Louisiana is developing into a hot spot for the coronavirus pandemic, in particular, the city of New Orleans. As the Crescent City’s numbers grow and panic sets in, Mayor LaToya Cantrell finds herself under fire. Friday she was pushing back on accusations that she should have acted to cancel Mardi Gras.
John wrote about the mayor’s response to criticism and pointed out that at the time Mardi Gras kicked off, most cancellations of big events across the country had not begun. We didn’t know what we didn’t know, and that includes elected officials in charge of cities across America.
I’m not going to beat up on Mayor Cantrell. It may surprise you but I think she did the best she could, given the information out there at the time. This year Mardi Gras was celebrated from Monday, January 6, through Tuesday, February 25. Remember it is a long celebration period, not just Fat Tuesday parades televised showing a sea of revelers clogging the French Quarter. It’s easy to now look back and realize inviting over a million guests to the party that day was a really bad idea.
Did Mardi Gras day – February 25 – land on the cusp of concern for the country in general? Yes. By February 25 articles were being written that the coronavirus may spread across the country and the precaution of social distancing was beginning to take hold. On that day, reported in the New York Times, medical experts were beginning to recommend the possibility of canceling conferences and events. Events may have to be canceled.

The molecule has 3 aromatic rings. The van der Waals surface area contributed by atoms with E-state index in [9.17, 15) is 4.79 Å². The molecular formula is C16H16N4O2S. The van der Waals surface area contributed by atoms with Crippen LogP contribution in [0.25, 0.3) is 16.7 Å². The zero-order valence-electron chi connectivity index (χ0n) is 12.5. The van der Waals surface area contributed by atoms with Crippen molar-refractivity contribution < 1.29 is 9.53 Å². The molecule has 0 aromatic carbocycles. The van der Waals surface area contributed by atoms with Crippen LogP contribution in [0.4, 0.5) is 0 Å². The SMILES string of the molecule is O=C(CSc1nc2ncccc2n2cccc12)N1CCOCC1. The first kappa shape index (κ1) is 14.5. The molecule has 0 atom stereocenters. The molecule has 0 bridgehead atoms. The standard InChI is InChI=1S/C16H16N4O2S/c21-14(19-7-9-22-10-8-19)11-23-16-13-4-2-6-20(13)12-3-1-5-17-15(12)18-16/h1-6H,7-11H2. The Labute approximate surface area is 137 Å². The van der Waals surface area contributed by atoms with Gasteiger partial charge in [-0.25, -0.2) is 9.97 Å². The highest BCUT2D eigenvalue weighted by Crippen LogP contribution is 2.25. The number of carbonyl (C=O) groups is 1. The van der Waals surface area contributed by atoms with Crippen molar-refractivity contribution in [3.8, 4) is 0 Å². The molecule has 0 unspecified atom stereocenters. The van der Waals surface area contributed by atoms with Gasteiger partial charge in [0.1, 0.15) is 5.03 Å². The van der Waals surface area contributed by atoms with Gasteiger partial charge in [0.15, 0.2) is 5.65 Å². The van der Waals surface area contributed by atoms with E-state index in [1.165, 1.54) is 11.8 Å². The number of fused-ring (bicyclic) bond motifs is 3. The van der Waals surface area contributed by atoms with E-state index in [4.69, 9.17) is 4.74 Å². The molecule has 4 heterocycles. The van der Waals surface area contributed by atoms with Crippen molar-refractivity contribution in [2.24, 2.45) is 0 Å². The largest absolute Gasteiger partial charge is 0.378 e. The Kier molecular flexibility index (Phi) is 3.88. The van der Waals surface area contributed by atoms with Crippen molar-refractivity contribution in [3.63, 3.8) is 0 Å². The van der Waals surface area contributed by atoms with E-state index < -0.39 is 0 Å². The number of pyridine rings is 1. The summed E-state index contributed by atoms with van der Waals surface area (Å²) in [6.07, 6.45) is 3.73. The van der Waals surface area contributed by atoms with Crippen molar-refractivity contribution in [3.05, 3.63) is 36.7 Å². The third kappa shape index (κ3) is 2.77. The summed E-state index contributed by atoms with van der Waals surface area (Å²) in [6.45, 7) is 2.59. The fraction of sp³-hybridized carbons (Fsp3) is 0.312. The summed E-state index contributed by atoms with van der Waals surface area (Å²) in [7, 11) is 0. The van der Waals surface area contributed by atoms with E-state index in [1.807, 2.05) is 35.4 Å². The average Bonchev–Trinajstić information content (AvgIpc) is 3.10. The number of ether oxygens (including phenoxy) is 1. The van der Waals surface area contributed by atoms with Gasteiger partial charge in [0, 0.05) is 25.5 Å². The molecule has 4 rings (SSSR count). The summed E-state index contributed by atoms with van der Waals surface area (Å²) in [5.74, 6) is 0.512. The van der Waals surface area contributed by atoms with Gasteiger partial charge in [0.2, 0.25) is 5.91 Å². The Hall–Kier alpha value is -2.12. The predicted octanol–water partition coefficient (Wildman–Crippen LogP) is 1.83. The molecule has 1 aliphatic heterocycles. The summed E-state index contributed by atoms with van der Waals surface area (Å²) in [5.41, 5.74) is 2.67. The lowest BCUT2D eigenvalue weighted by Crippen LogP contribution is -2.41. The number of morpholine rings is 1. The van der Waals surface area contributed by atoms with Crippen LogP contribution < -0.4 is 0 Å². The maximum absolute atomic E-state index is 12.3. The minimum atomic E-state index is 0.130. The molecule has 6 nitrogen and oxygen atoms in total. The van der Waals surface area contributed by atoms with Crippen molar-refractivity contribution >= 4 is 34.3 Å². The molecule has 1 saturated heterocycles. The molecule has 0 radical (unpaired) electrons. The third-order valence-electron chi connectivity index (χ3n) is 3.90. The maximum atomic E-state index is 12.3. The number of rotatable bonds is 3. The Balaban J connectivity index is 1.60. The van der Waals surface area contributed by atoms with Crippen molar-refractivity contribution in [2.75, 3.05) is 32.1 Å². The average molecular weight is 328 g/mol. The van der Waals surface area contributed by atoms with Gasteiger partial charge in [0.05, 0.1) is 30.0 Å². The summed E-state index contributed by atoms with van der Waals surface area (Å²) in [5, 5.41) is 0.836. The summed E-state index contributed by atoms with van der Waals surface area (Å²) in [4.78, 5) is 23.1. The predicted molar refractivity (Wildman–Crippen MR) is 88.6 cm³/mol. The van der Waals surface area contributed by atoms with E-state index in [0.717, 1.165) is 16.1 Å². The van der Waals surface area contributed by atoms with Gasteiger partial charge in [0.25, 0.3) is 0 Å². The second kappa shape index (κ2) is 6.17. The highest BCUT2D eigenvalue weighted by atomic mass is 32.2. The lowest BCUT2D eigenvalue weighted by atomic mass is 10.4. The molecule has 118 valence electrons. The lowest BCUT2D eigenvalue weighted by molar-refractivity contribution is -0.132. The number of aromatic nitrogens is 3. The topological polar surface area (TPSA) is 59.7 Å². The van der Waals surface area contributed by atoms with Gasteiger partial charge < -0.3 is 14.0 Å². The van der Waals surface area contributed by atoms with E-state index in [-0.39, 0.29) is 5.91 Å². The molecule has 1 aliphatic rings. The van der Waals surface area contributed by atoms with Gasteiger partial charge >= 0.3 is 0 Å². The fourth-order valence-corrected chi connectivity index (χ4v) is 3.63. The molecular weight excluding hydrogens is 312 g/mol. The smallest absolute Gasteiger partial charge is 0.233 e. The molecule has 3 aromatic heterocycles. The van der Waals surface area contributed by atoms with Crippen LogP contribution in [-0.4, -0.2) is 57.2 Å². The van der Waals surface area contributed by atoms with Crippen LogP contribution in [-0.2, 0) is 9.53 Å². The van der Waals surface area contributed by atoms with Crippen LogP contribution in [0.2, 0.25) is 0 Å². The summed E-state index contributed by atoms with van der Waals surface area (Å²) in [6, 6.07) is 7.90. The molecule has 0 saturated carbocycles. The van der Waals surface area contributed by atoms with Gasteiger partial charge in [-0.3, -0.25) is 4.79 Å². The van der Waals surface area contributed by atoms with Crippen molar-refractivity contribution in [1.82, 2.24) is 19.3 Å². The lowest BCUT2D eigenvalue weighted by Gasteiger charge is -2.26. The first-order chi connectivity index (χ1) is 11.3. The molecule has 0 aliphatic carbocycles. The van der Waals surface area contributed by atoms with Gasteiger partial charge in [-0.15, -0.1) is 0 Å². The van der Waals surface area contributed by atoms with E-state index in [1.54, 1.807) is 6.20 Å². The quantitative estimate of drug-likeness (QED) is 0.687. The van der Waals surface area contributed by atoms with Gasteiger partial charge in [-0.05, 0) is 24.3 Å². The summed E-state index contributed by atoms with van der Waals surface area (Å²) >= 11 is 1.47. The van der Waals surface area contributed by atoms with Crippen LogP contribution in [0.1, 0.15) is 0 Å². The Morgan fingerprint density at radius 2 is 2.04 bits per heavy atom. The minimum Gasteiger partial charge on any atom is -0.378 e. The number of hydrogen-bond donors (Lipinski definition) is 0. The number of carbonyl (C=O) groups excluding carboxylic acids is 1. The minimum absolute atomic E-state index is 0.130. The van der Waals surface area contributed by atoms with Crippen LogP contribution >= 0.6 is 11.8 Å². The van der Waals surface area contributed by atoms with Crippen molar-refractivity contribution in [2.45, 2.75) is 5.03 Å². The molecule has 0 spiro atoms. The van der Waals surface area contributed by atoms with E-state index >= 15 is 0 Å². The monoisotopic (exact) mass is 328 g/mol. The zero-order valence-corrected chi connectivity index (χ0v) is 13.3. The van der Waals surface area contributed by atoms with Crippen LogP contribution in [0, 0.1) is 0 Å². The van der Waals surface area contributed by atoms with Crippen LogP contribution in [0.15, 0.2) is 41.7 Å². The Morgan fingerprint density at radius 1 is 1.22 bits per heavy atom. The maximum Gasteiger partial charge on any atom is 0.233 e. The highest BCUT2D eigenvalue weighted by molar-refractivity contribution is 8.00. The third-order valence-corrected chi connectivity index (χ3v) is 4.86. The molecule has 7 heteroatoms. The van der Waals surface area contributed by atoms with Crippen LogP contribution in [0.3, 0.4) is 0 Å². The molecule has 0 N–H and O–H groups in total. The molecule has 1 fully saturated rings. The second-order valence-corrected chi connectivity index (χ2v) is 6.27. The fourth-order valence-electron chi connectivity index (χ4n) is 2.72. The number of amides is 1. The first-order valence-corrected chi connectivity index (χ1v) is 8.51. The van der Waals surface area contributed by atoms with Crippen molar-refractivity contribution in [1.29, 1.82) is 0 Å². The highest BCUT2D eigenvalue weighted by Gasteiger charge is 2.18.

“It’s not so much of a question of if this will happen anymore but rather more of a question of exactly when this will happen,” Dr. Nancy Messonnier, director of the National Center for Immunization and Respiratory Diseases, said in a news briefing.
She said that cities and towns should plan for “social distancing measures,” like dividing school classes into smaller groups of students or closing schools altogether. Meetings and conferences may have to be canceled, she said. Businesses should arrange for employees to work from home.
So, no, Mardi Gras wasn’t canceled. A city like New Orleans that is dependent on tourist dollars only makes that kind of decision as a last resort. At that time, the risk of infection was only beginning to percolate with the general public. In comparison, the casinos in Las Vegas didn’t close down until midnight on March 17. Mayor Cantrell was interviewed Friday and responded to questions about her decision to go forward with Mardi Gras – she blames a lack of leadership at the federal level.
In an interview on CNN’s “The Situation Room,” Cantrell pushed back against repeated questions about why she hadn’t canceled Carnival and whether she regretted it now.
She was adamant that federal officials raised “no red flags” suggesting the city should call off any of the Mardi Gras festivities, nor were there clear warnings from public health officials that the massive party could help set off a deadly outbreak in the city.